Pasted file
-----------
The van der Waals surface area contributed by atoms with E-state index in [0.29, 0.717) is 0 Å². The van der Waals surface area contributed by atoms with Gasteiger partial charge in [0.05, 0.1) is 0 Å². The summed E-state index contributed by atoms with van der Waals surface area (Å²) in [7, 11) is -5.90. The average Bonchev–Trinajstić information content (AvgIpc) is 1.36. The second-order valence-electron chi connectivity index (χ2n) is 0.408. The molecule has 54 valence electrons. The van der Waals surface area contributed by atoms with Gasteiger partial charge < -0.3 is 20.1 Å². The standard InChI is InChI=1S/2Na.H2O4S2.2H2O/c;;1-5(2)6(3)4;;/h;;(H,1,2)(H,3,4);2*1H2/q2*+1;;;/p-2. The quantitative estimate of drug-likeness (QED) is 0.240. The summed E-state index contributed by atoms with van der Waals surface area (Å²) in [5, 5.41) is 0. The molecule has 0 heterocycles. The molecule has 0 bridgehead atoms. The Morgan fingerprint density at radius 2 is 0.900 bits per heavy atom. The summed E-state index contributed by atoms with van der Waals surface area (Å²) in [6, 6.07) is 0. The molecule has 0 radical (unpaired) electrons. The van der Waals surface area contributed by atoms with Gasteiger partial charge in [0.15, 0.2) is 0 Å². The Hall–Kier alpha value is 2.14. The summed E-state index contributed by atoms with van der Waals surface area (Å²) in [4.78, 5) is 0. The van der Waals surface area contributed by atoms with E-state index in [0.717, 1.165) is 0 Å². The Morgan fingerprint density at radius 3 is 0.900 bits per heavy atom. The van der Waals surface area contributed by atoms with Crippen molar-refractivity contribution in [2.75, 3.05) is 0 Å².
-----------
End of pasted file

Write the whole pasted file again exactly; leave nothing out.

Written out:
The van der Waals surface area contributed by atoms with E-state index in [0.29, 0.717) is 0 Å². The van der Waals surface area contributed by atoms with Gasteiger partial charge in [0.05, 0.1) is 0 Å². The summed E-state index contributed by atoms with van der Waals surface area (Å²) in [7, 11) is -5.90. The average Bonchev–Trinajstić information content (AvgIpc) is 1.36. The second-order valence-electron chi connectivity index (χ2n) is 0.408. The molecule has 54 valence electrons. The van der Waals surface area contributed by atoms with Gasteiger partial charge < -0.3 is 20.1 Å². The standard InChI is InChI=1S/2Na.H2O4S2.2H2O/c;;1-5(2)6(3)4;;/h;;(H,1,2)(H,3,4);2*1H2/q2*+1;;;/p-2. The quantitative estimate of drug-likeness (QED) is 0.240. The summed E-state index contributed by atoms with van der Waals surface area (Å²) in [5, 5.41) is 0. The molecule has 0 heterocycles. The molecule has 0 bridgehead atoms. The Morgan fingerprint density at radius 2 is 0.900 bits per heavy atom. The summed E-state index contributed by atoms with van der Waals surface area (Å²) in [6, 6.07) is 0. The molecule has 0 radical (unpaired) electrons. The van der Waals surface area contributed by atoms with Gasteiger partial charge in [0.15, 0.2) is 0 Å². The Hall–Kier alpha value is 2.14. The summed E-state index contributed by atoms with van der Waals surface area (Å²) in [4.78, 5) is 0. The van der Waals surface area contributed by atoms with E-state index in [0.717, 1.165) is 0 Å². The Morgan fingerprint density at radius 3 is 0.900 bits per heavy atom. The van der Waals surface area contributed by atoms with Crippen molar-refractivity contribution in [2.75, 3.05) is 0 Å².